A parliamentary panel recommended a “broader perspective” on cultural and sporting exchanges as a peace measure between India and Pakistan, with their ties oscillating between “crisis and dialogue”.
The proposal comes in the backdrop of strained Indo-Pak sporting ties. The two majorly affected sports have been cricket and hockey where the bilateral contests have trickled to a bare minimum.
The two nations face each other mostly in global events like the cricket World Cup and the Champions Trophy. The last Indo-Pak bilateral series took place in India back in 2012.
The Committee on External Affairs in its report in the Lok Sabha also identified various “obstacles” to the normalisation of Indo-Pak ties and described Pakistan’s use of terrorism as an instrument of state policy to destabilise India in general and Jammu and Kashmir in particular as a “biggest hindrance” in smooth ties.
Maintaining that it is in complete agreement with the foreign secretary’s stance of sending a strong message to Pakistan that by continuing the atrocious acts it cannot take India’s goodwill and generosity for granted, the panel said, “therefore, it is important to be consistent and to stay the course”.
At the same time, the committee does feel that engagement at the cultural, sporting and humanitarian levels should continue, the report said.
“The issues of cultural contacts emerged as a ‘chicken and egg’ problem, wherein some members of the Committee were of the opinion that cultural contacts need to be put on hold to put across the larger point that terrorism will not be tolerated and inaction on part of Pakistan for such acts would lead to closing of all channels of contact,” it said.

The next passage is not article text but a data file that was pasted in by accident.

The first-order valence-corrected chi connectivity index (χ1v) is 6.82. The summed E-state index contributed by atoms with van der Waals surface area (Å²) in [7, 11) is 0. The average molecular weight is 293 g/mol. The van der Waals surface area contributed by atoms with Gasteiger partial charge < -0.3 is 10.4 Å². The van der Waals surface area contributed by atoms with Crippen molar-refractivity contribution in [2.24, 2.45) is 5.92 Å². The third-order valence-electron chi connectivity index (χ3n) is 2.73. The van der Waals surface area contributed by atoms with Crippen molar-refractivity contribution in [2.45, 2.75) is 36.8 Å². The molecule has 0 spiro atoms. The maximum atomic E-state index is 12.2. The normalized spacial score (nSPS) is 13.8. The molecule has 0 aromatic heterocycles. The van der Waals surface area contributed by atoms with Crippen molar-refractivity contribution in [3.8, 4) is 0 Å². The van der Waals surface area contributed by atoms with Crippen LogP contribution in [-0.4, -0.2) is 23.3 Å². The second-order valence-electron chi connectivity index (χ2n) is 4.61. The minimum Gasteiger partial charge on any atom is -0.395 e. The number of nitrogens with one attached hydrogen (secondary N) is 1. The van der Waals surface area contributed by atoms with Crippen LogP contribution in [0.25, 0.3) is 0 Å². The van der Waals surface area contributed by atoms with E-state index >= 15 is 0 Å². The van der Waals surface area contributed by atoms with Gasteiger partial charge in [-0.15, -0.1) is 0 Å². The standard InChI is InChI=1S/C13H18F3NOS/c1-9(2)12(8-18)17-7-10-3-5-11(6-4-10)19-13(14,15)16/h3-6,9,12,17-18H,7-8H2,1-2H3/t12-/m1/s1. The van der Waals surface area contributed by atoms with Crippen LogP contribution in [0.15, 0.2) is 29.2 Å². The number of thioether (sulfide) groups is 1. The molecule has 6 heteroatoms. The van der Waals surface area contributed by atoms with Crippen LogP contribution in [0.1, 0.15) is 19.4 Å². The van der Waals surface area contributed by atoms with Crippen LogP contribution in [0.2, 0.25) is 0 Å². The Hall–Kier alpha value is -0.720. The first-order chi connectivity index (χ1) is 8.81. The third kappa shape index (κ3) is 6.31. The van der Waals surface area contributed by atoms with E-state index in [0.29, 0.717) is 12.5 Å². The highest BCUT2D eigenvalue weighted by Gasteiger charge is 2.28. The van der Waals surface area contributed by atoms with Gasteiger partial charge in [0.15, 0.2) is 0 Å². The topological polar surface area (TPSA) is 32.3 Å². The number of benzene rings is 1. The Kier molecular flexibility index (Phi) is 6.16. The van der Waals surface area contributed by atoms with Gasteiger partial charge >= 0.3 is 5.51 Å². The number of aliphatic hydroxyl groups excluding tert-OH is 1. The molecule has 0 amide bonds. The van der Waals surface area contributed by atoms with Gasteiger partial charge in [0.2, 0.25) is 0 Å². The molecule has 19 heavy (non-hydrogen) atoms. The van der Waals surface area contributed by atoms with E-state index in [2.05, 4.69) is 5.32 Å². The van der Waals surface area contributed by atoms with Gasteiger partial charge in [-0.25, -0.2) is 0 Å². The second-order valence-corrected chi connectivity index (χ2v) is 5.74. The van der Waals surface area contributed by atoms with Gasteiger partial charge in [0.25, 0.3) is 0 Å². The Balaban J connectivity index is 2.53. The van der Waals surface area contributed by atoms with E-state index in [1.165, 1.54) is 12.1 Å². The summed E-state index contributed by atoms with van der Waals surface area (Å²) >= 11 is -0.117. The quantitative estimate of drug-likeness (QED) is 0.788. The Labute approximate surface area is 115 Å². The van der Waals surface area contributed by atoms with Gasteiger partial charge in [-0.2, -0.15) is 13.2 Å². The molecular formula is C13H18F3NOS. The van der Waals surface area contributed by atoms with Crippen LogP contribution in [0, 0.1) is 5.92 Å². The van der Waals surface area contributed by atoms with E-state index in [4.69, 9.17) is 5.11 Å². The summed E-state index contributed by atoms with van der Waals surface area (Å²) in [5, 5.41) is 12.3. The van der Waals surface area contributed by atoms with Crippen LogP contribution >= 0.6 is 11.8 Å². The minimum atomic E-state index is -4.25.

However, a few members opined that despite the fact of hostility from the Pakistani ‘deep state’ (Pakistan Army and its intelligence agency ISI), the cultural exchange should not fall prey to political relations between two countries, it added.
“Taking a holistic picture, the committee is of the considered opinion that cultural, sporting and humanitarian exchanges need to be approached from a broader perspective as this could emerge as one potential area of creating peace constituencies in both the countries,” the committee said.
It also said, despite gloomy predictions about the “inevitability of antagonism” between India and Pakistan, the committee is of the strong view that if proper diplomatic measures are taken by both the countries to address the present stumbling block (the absence of structured dialogue) and if there is more cultural and economic engagement, there is a hope for conflict resolution.